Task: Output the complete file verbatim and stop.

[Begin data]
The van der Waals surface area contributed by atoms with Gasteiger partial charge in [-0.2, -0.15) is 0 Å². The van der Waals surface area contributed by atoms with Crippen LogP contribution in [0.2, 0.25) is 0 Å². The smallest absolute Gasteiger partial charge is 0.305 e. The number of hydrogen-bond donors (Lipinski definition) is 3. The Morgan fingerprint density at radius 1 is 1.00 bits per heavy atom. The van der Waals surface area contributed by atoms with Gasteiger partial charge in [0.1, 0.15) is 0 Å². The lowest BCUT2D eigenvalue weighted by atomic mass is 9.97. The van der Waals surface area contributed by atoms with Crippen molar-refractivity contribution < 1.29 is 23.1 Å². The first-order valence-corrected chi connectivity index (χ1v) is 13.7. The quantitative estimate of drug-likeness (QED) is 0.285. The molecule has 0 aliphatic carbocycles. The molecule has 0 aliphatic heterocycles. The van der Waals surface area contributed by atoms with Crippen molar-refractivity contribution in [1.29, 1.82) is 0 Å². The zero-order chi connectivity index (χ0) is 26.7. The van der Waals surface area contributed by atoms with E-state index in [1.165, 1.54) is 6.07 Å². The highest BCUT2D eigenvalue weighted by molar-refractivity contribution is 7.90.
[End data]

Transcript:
The van der Waals surface area contributed by atoms with Gasteiger partial charge in [-0.2, -0.15) is 0 Å². The van der Waals surface area contributed by atoms with Crippen LogP contribution in [0.2, 0.25) is 0 Å². The smallest absolute Gasteiger partial charge is 0.305 e. The number of hydrogen-bond donors (Lipinski definition) is 3. The Morgan fingerprint density at radius 1 is 1.00 bits per heavy atom. The van der Waals surface area contributed by atoms with Gasteiger partial charge in [0.1, 0.15) is 0 Å². The lowest BCUT2D eigenvalue weighted by atomic mass is 9.97. The van der Waals surface area contributed by atoms with Crippen molar-refractivity contribution < 1.29 is 23.1 Å². The first-order valence-corrected chi connectivity index (χ1v) is 13.7. The quantitative estimate of drug-likeness (QED) is 0.285. The molecule has 0 aliphatic carbocycles. The molecule has 0 aliphatic heterocycles. The van der Waals surface area contributed by atoms with Crippen molar-refractivity contribution in [1.29, 1.82) is 0 Å². The zero-order chi connectivity index (χ0) is 26.7. The van der Waals surface area contributed by atoms with E-state index in [1.165, 1.54) is 6.07 Å². The highest BCUT2D eigenvalue weighted by molar-refractivity contribution is 7.90.